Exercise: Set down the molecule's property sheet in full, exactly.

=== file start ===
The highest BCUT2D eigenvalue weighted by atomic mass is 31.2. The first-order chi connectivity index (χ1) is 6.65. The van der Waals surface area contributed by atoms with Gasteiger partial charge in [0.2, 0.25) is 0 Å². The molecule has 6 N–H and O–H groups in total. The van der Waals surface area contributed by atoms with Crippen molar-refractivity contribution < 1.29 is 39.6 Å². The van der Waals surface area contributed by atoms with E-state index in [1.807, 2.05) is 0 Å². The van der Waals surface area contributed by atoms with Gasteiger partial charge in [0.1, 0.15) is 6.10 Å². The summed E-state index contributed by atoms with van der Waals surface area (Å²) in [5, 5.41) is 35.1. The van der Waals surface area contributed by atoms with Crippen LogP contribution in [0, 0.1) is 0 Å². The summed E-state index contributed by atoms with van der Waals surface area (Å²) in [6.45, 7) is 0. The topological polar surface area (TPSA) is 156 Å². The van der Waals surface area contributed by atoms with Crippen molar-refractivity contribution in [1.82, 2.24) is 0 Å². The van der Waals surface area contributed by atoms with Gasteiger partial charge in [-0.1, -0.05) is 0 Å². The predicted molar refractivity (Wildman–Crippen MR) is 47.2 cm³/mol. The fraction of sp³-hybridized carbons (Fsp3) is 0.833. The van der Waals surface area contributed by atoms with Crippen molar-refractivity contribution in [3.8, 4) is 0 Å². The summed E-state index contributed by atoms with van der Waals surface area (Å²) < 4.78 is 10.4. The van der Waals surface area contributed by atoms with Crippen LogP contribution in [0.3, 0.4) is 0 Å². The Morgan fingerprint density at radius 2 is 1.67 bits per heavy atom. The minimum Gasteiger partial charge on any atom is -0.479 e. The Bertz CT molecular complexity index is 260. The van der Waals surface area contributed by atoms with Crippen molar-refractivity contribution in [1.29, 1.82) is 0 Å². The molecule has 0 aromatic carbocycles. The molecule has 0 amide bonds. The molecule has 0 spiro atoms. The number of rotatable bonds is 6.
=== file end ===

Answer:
The highest BCUT2D eigenvalue weighted by atomic mass is 31.2. The first-order chi connectivity index (χ1) is 6.65. The van der Waals surface area contributed by atoms with Gasteiger partial charge in [0.2, 0.25) is 0 Å². The molecule has 6 N–H and O–H groups in total. The van der Waals surface area contributed by atoms with Crippen molar-refractivity contribution < 1.29 is 39.6 Å². The van der Waals surface area contributed by atoms with E-state index in [1.807, 2.05) is 0 Å². The van der Waals surface area contributed by atoms with Gasteiger partial charge in [0.1, 0.15) is 6.10 Å². The summed E-state index contributed by atoms with van der Waals surface area (Å²) in [5, 5.41) is 35.1. The van der Waals surface area contributed by atoms with Crippen LogP contribution in [0, 0.1) is 0 Å². The summed E-state index contributed by atoms with van der Waals surface area (Å²) in [6.45, 7) is 0. The topological polar surface area (TPSA) is 156 Å². The van der Waals surface area contributed by atoms with Crippen molar-refractivity contribution in [1.82, 2.24) is 0 Å². The van der Waals surface area contributed by atoms with Gasteiger partial charge in [-0.1, -0.05) is 0 Å². The predicted molar refractivity (Wildman–Crippen MR) is 47.2 cm³/mol. The fraction of sp³-hybridized carbons (Fsp3) is 0.833. The van der Waals surface area contributed by atoms with Crippen molar-refractivity contribution in [3.8, 4) is 0 Å². The summed E-state index contributed by atoms with van der Waals surface area (Å²) < 4.78 is 10.4. The van der Waals surface area contributed by atoms with Crippen LogP contribution in [0.3, 0.4) is 0 Å². The Morgan fingerprint density at radius 2 is 1.67 bits per heavy atom. The minimum Gasteiger partial charge on any atom is -0.479 e. The Bertz CT molecular complexity index is 260. The van der Waals surface area contributed by atoms with Crippen molar-refractivity contribution in [1.29, 1.82) is 0 Å². The molecule has 0 aromatic carbocycles. The molecule has 0 amide bonds. The molecule has 0 spiro atoms. The number of rotatable bonds is 6.